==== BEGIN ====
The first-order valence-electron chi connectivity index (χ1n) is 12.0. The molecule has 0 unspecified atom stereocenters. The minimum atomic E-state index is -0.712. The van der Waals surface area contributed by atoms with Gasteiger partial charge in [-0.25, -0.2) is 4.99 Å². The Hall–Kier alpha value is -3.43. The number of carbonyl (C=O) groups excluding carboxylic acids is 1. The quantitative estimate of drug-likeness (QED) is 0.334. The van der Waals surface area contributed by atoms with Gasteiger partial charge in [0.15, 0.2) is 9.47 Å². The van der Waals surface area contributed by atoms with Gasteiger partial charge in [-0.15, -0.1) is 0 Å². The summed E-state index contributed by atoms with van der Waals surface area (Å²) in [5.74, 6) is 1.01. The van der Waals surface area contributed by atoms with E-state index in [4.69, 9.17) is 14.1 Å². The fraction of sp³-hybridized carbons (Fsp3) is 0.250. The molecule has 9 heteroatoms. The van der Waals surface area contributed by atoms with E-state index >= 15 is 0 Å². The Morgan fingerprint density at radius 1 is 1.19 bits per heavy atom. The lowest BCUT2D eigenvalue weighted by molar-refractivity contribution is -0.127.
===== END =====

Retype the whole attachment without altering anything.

The first-order valence-electron chi connectivity index (χ1n) is 12.0. The molecule has 0 unspecified atom stereocenters. The minimum atomic E-state index is -0.712. The van der Waals surface area contributed by atoms with Gasteiger partial charge in [-0.25, -0.2) is 4.99 Å². The Hall–Kier alpha value is -3.43. The number of carbonyl (C=O) groups excluding carboxylic acids is 1. The quantitative estimate of drug-likeness (QED) is 0.334. The van der Waals surface area contributed by atoms with Gasteiger partial charge in [0.15, 0.2) is 9.47 Å². The van der Waals surface area contributed by atoms with Gasteiger partial charge in [-0.15, -0.1) is 0 Å². The summed E-state index contributed by atoms with van der Waals surface area (Å²) in [5.74, 6) is 1.01. The van der Waals surface area contributed by atoms with E-state index in [4.69, 9.17) is 14.1 Å². The fraction of sp³-hybridized carbons (Fsp3) is 0.250. The molecule has 9 heteroatoms. The van der Waals surface area contributed by atoms with E-state index >= 15 is 0 Å². The Morgan fingerprint density at radius 1 is 1.19 bits per heavy atom. The lowest BCUT2D eigenvalue weighted by molar-refractivity contribution is -0.127.